Temperature controlled environment suits vegetables
29 November 2010
Following the opening of six controlled environment stores, based on technology more often found in high tech manufacturing and production plants, Sutton Bridge Crop Storage Research Centre in the UK looks set to become the leading European facility of its kind
The new storage facilities use controllers and fan drives from Mitsubishi Electric to control the temperature, humidity and CO2 content in each store.
Ray Andrews of Crop Systems takes up the story: “Essentially we have sensors all over each store which feed back to a computer. This takes all the data, builds a 3D map of the atmosphere, then sets the speed of various fans to ensure target conditions are maintained. It gets more sophisticated because we may want to gradually change the environmental conditions over a period of a few days, or introduce a cleaning-in-place mist, and must seek to minimise overall energy consumption.
“With storage lasting for 6-12 months, a small daily energy saving will add up to cheaper vegetables for the consumer. Our software works all this out automatically and ensures the crops come out of storage as fresh as they went in.”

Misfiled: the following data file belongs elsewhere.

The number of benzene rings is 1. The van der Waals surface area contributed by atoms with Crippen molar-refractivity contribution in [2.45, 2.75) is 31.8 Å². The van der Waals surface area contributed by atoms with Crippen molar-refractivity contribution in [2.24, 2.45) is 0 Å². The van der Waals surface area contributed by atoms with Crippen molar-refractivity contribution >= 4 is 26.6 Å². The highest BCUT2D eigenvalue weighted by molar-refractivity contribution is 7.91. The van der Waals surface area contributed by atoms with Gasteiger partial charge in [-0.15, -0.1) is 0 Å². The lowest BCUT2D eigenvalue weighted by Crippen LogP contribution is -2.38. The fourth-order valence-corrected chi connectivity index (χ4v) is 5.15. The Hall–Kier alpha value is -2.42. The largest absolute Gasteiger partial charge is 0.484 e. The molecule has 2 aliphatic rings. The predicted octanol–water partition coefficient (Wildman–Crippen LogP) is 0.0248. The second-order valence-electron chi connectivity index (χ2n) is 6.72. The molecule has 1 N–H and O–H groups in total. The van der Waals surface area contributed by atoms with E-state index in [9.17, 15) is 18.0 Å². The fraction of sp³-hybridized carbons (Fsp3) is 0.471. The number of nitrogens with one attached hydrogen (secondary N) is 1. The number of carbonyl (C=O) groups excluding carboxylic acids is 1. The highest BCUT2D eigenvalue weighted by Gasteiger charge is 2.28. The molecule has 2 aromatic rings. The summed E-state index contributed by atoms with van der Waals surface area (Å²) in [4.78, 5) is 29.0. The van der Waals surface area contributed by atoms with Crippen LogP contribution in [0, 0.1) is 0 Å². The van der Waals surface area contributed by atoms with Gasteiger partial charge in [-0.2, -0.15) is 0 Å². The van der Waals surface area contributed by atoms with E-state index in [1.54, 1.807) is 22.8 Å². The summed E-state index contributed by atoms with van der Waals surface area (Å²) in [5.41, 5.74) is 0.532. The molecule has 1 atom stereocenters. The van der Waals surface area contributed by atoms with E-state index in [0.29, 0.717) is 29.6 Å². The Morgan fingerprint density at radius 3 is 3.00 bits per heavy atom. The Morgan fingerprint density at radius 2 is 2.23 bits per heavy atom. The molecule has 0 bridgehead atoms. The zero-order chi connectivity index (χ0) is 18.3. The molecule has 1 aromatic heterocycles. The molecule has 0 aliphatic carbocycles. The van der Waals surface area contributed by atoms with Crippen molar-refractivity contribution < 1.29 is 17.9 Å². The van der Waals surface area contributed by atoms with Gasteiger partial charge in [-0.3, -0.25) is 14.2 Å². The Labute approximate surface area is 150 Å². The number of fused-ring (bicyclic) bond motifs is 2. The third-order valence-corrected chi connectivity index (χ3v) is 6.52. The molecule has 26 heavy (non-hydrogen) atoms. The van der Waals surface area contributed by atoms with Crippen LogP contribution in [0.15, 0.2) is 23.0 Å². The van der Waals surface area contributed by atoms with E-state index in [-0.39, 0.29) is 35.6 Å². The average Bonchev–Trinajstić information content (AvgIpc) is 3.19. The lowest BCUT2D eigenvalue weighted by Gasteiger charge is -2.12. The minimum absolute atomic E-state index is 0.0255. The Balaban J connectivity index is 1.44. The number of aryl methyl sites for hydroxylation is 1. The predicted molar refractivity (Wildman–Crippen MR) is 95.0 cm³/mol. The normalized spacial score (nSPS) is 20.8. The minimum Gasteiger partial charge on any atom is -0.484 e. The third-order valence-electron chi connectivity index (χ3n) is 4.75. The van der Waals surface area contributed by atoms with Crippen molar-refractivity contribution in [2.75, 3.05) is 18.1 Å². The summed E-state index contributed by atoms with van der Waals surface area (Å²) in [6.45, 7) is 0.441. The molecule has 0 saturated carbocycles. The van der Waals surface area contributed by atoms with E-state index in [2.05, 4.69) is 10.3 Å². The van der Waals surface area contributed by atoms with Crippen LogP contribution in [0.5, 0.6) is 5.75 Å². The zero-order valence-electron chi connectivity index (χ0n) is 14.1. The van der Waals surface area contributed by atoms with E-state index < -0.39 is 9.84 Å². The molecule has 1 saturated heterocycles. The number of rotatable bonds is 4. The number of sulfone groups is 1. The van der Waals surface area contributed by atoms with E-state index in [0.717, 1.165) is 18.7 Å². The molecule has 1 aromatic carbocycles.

“This will be a world class facility. While there are four centres in Europe, this will be the most modern,” said Andrews. “It will help UK potato growers to become more efficient by adopting the latest storage techniques."
There are six storage cells, which provide a total of 42 units, to look at various storage and refrigeration techniques. For example, different ventilation methods - forced, suction, letter box - could be investigated.
Mitsubishi has available a fan rated drive - the F740 - which optimises power consumption while matching torque to instantaneous demand.
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